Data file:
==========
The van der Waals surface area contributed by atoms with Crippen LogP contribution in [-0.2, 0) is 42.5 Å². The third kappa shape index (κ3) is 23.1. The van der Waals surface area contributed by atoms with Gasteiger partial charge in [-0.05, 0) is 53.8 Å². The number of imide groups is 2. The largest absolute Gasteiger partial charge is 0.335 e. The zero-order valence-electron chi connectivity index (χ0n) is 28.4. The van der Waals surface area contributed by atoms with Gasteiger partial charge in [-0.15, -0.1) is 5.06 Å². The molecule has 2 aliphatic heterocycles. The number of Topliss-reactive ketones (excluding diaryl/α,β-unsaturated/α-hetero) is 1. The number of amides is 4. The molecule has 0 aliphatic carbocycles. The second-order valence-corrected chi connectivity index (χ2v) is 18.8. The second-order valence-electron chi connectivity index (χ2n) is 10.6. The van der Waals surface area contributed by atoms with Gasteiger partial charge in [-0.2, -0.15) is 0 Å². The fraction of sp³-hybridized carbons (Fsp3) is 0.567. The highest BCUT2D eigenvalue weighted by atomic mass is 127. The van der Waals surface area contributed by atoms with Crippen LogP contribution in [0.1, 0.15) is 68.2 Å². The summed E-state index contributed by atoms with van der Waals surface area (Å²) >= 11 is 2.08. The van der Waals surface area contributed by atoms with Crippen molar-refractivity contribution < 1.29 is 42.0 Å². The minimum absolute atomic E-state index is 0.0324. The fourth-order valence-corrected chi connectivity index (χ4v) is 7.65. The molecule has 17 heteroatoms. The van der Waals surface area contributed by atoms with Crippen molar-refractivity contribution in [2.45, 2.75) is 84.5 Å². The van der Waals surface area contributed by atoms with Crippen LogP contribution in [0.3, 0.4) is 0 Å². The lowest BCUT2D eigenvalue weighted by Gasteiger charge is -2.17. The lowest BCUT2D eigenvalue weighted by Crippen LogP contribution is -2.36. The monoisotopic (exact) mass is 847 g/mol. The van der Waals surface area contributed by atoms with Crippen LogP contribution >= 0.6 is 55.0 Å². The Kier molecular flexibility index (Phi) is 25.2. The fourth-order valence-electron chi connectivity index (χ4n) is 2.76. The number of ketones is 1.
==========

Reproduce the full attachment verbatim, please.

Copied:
The van der Waals surface area contributed by atoms with Crippen LogP contribution in [-0.2, 0) is 42.5 Å². The third kappa shape index (κ3) is 23.1. The van der Waals surface area contributed by atoms with Gasteiger partial charge in [-0.05, 0) is 53.8 Å². The number of imide groups is 2. The largest absolute Gasteiger partial charge is 0.335 e. The zero-order valence-electron chi connectivity index (χ0n) is 28.4. The van der Waals surface area contributed by atoms with Gasteiger partial charge in [-0.15, -0.1) is 5.06 Å². The molecule has 2 aliphatic heterocycles. The number of Topliss-reactive ketones (excluding diaryl/α,β-unsaturated/α-hetero) is 1. The number of amides is 4. The molecule has 0 aliphatic carbocycles. The second-order valence-corrected chi connectivity index (χ2v) is 18.8. The second-order valence-electron chi connectivity index (χ2n) is 10.6. The van der Waals surface area contributed by atoms with Gasteiger partial charge in [-0.2, -0.15) is 0 Å². The fraction of sp³-hybridized carbons (Fsp3) is 0.567. The highest BCUT2D eigenvalue weighted by atomic mass is 127. The van der Waals surface area contributed by atoms with Crippen LogP contribution in [0.1, 0.15) is 68.2 Å². The summed E-state index contributed by atoms with van der Waals surface area (Å²) >= 11 is 2.08. The van der Waals surface area contributed by atoms with Crippen molar-refractivity contribution < 1.29 is 42.0 Å². The minimum absolute atomic E-state index is 0.0324. The fourth-order valence-corrected chi connectivity index (χ4v) is 7.65. The molecule has 17 heteroatoms. The van der Waals surface area contributed by atoms with Crippen molar-refractivity contribution in [2.45, 2.75) is 84.5 Å². The van der Waals surface area contributed by atoms with Crippen LogP contribution in [0.3, 0.4) is 0 Å². The lowest BCUT2D eigenvalue weighted by Gasteiger charge is -2.17. The lowest BCUT2D eigenvalue weighted by Crippen LogP contribution is -2.36. The monoisotopic (exact) mass is 847 g/mol. The van der Waals surface area contributed by atoms with Crippen LogP contribution >= 0.6 is 55.0 Å². The Kier molecular flexibility index (Phi) is 25.2. The fourth-order valence-electron chi connectivity index (χ4n) is 2.76. The number of ketones is 1.